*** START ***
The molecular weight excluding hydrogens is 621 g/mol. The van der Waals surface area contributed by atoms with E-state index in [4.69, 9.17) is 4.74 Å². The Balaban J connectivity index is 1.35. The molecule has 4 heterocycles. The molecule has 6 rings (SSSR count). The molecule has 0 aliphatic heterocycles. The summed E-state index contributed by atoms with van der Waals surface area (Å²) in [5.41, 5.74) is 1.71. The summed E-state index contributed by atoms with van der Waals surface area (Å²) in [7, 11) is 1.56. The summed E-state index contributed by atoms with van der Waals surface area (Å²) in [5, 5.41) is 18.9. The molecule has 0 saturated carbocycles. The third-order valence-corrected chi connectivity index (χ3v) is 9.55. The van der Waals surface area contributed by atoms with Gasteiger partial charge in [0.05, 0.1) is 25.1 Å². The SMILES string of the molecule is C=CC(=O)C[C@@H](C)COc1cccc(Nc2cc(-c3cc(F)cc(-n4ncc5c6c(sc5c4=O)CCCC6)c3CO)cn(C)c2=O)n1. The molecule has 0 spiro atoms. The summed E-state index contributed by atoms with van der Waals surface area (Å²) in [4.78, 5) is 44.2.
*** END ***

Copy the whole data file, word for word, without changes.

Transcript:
The molecular weight excluding hydrogens is 621 g/mol. The van der Waals surface area contributed by atoms with E-state index in [4.69, 9.17) is 4.74 Å². The Balaban J connectivity index is 1.35. The molecule has 4 heterocycles. The molecule has 6 rings (SSSR count). The molecule has 0 aliphatic heterocycles. The summed E-state index contributed by atoms with van der Waals surface area (Å²) in [5.41, 5.74) is 1.71. The summed E-state index contributed by atoms with van der Waals surface area (Å²) in [7, 11) is 1.56. The summed E-state index contributed by atoms with van der Waals surface area (Å²) in [5, 5.41) is 18.9. The molecule has 0 saturated carbocycles. The third-order valence-corrected chi connectivity index (χ3v) is 9.55. The van der Waals surface area contributed by atoms with Gasteiger partial charge in [0.05, 0.1) is 25.1 Å². The SMILES string of the molecule is C=CC(=O)C[C@@H](C)COc1cccc(Nc2cc(-c3cc(F)cc(-n4ncc5c6c(sc5c4=O)CCCC6)c3CO)cn(C)c2=O)n1. The molecule has 0 spiro atoms. The summed E-state index contributed by atoms with van der Waals surface area (Å²) in [4.78, 5) is 44.2.